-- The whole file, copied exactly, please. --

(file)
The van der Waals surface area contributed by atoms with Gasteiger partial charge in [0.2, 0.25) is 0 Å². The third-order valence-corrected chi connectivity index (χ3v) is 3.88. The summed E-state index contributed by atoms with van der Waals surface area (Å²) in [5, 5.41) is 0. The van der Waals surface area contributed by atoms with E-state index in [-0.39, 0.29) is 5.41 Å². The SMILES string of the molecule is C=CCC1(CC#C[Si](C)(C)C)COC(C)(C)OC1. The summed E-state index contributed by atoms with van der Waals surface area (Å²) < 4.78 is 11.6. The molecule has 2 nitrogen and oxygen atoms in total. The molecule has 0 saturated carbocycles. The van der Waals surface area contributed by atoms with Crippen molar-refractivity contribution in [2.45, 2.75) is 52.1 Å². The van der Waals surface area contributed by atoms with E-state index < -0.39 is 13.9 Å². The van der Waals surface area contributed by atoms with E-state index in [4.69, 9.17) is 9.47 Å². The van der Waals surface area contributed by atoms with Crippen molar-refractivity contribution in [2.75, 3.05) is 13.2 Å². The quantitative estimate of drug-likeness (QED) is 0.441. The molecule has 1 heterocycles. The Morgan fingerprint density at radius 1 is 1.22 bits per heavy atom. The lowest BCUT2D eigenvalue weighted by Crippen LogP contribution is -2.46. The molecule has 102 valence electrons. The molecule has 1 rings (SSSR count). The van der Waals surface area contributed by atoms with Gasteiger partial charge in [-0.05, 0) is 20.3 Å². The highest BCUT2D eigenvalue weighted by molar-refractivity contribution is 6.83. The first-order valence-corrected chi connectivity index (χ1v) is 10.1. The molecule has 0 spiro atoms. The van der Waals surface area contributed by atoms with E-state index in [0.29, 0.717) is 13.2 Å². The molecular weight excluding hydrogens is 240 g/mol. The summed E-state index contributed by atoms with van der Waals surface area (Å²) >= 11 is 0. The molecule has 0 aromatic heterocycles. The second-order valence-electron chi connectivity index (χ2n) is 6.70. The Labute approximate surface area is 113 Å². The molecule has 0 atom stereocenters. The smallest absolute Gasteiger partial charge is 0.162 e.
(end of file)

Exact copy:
The van der Waals surface area contributed by atoms with Gasteiger partial charge in [0.2, 0.25) is 0 Å². The third-order valence-corrected chi connectivity index (χ3v) is 3.88. The summed E-state index contributed by atoms with van der Waals surface area (Å²) in [5, 5.41) is 0. The van der Waals surface area contributed by atoms with E-state index in [-0.39, 0.29) is 5.41 Å². The SMILES string of the molecule is C=CCC1(CC#C[Si](C)(C)C)COC(C)(C)OC1. The summed E-state index contributed by atoms with van der Waals surface area (Å²) < 4.78 is 11.6. The molecule has 2 nitrogen and oxygen atoms in total. The molecule has 0 saturated carbocycles. The van der Waals surface area contributed by atoms with Crippen molar-refractivity contribution in [2.45, 2.75) is 52.1 Å². The van der Waals surface area contributed by atoms with E-state index < -0.39 is 13.9 Å². The van der Waals surface area contributed by atoms with E-state index in [4.69, 9.17) is 9.47 Å². The van der Waals surface area contributed by atoms with Crippen molar-refractivity contribution in [2.75, 3.05) is 13.2 Å². The quantitative estimate of drug-likeness (QED) is 0.441. The molecule has 1 heterocycles. The Morgan fingerprint density at radius 1 is 1.22 bits per heavy atom. The lowest BCUT2D eigenvalue weighted by Crippen LogP contribution is -2.46. The molecule has 102 valence electrons. The molecule has 1 rings (SSSR count). The van der Waals surface area contributed by atoms with Gasteiger partial charge in [-0.05, 0) is 20.3 Å². The highest BCUT2D eigenvalue weighted by molar-refractivity contribution is 6.83. The first-order valence-corrected chi connectivity index (χ1v) is 10.1. The molecule has 0 spiro atoms. The van der Waals surface area contributed by atoms with E-state index in [0.29, 0.717) is 13.2 Å². The molecular weight excluding hydrogens is 240 g/mol. The summed E-state index contributed by atoms with van der Waals surface area (Å²) >= 11 is 0. The molecule has 0 aromatic heterocycles. The second-order valence-electron chi connectivity index (χ2n) is 6.70. The Labute approximate surface area is 113 Å². The molecule has 0 atom stereocenters. The smallest absolute Gasteiger partial charge is 0.162 e.